A group that calls itself New Canaan Citizens for Responsible Spending is circulating a petition to call for a referendum to challenge a $4 million appropriation and bond resolution that would pay for paving roads, and could be spent on installing new .
The Town Council is scheduled to vote on whether or not to approve the sidewalks at its meeting Wednesday night. The meeting will be held at 8:15 p.m. at , and is open to the public.
The petitioners filed a Notice of Intent to with the Town Clerk on March 10. On Tuesday, they filed additional paperwork to create the legal entity necessary to proceed with the petition drive.
Karen Mackle said she and Eloise Killeffer and Neele Stichnotch organized New Canaan Citizens for Responsible Spending to bring the issue of fiscal responsibility to the town's voters.
"This is bond money that really needs to be spent on our infrastructure," Mackle told Patch. "It’s not about the sidewalks. It’s about being responsible with the spending. In these economic times we need to be smart and we need to focus on what we need. And what we need is paving and repaving."
Mackle, 42, has lived in New Canaan for six years, and her husband grew up in town. She said she is not "anti-sidewalk," but she would like the town to do its due diligence before undertaking an installation.
On Tuesday morning, the Board of Selectman voted to approve a request from the Department of Public Works to enter into a contract with Cabezas DeAngelis Engineers for $25,000 for the survey and design of Main St., including the proposed installation of sidewalks.
"It's about fiscal responsibility," Mackle said. "That's how we got to the referendum."
The $4 million appropriation and bond resolution was approved on Feb. 16 by the Town Council. The formal notice of passage was posted on March 3, beginning the referendum timeline.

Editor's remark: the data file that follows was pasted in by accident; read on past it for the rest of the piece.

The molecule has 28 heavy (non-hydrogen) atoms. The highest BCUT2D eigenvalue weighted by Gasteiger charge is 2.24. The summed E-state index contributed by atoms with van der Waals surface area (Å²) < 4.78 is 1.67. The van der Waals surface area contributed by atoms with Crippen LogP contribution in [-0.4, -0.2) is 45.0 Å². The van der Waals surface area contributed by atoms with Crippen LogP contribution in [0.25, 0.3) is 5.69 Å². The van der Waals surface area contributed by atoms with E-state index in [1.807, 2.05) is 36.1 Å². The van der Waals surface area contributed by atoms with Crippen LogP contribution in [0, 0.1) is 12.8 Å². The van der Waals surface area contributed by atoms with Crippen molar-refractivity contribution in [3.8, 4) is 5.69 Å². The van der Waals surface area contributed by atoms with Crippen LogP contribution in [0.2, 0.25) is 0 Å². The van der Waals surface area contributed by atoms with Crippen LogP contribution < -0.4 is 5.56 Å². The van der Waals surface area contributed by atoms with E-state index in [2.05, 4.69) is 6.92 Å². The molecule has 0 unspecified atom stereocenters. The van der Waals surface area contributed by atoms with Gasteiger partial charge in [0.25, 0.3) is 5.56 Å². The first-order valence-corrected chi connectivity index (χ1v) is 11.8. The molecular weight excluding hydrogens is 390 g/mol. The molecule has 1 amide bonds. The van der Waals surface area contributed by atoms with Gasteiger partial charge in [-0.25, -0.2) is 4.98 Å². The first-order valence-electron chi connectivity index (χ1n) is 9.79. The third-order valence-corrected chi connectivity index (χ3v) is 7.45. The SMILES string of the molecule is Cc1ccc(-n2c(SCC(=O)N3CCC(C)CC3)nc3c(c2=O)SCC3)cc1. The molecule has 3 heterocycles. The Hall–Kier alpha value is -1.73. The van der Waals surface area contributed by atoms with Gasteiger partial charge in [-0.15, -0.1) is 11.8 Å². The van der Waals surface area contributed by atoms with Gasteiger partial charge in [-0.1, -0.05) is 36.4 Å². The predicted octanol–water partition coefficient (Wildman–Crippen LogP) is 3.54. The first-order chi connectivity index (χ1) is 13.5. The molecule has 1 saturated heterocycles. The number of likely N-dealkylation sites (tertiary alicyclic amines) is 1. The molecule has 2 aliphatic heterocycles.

According to , the New Canaan Town Charter identifies three situations in which the public can call for a referendum:
- When the Town Council approves an appropriation.
- When the Town Council denies an appropriation.
- When the Town Council proposes an ordinance.
Once the Town Council posts formal notice of its action, residents have seven days to file a Notice of Intent to Petition for a Referendum. The petitioners filed their notice with Weber’s office last week. A minimum of fifty signatures was required. According to Weber, the group had well over that number.
“These are real signatures, actual live signatures where people took time to sign themselves,” Weber said. “Everything is following state statute and town charter.”
In other words, electronic "signatures" gathered over the Internet are not allowed.
Weber said the signers are all “electors,” registered to vote in New Canaan.
The approves the language on a referendum petition, and it is then run by the town’s attorney. The language on this petition reads:
“Shall the action taken by the Town Council on Feb. 16, 2011, approving a $4 million appropriation and bond resolution for the town’s road network be repealed and overruled and returned to the Board of Finance for reconsideration?”
Having qualified, the petitioners now have until April 2 to gather 627 signatures in order for the referendum to take place.
- 627 is five percent of New Canaan’s voting population.
- April 2 is 30 days from March 3, the date the Town Council formally posted notice of passage of the appropriation.
If the petitioners gather the required 627 signatures by April 2, a referendum will be called.
"Our goal is 1,000 signatures," Mackle said. "We're well on our way."
The date of a referendum would be set by the Town Council.
"A referendum shall be held not later than 30 days after the filing of such petition,” Weber told Patch.
That means the referendum would take place no later than May 2.
Weber said there would be one polling place for the referendum, and would oversee the polls. She said she expects absentee ballots would be available.
Who votes in a referendum?
“Registered voters of the town of New Canaan, and, historically, property owners who are U.S. citizens over the age of 18,” Weber said. “This does not include LLCs, corporations or trusts. However if the LLC owns a piece of property and the principals of the LLC are registered voters, they may vote.”
The cost of a referendum is between $7,000 and $8,000 according to the registrar of voters and the town clerk.
Weber said if the referendum passes, the appropriation request would go back to the for reconsideration according to the Town Charter.